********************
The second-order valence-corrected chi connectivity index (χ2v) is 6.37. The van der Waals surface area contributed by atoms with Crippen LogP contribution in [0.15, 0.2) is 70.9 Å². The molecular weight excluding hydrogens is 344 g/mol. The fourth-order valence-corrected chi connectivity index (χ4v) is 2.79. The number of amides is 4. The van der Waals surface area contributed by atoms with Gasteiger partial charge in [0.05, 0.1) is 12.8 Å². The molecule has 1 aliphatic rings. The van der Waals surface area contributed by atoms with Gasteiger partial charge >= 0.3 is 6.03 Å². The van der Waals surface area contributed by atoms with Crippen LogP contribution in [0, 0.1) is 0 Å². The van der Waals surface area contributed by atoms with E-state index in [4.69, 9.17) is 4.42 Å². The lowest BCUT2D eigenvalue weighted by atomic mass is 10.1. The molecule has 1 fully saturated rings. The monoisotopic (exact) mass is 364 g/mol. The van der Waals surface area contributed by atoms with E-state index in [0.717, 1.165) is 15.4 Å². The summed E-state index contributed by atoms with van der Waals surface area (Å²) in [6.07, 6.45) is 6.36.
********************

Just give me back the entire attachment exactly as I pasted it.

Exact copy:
The second-order valence-corrected chi connectivity index (χ2v) is 6.37. The van der Waals surface area contributed by atoms with Crippen LogP contribution in [0.15, 0.2) is 70.9 Å². The molecular weight excluding hydrogens is 344 g/mol. The fourth-order valence-corrected chi connectivity index (χ4v) is 2.79. The number of amides is 4. The van der Waals surface area contributed by atoms with Gasteiger partial charge in [0.05, 0.1) is 12.8 Å². The molecule has 1 aliphatic rings. The van der Waals surface area contributed by atoms with Gasteiger partial charge >= 0.3 is 6.03 Å². The van der Waals surface area contributed by atoms with Crippen LogP contribution in [0, 0.1) is 0 Å². The van der Waals surface area contributed by atoms with E-state index in [4.69, 9.17) is 4.42 Å². The lowest BCUT2D eigenvalue weighted by atomic mass is 10.1. The molecule has 1 fully saturated rings. The monoisotopic (exact) mass is 364 g/mol. The van der Waals surface area contributed by atoms with E-state index in [0.717, 1.165) is 15.4 Å². The summed E-state index contributed by atoms with van der Waals surface area (Å²) in [6.07, 6.45) is 6.36.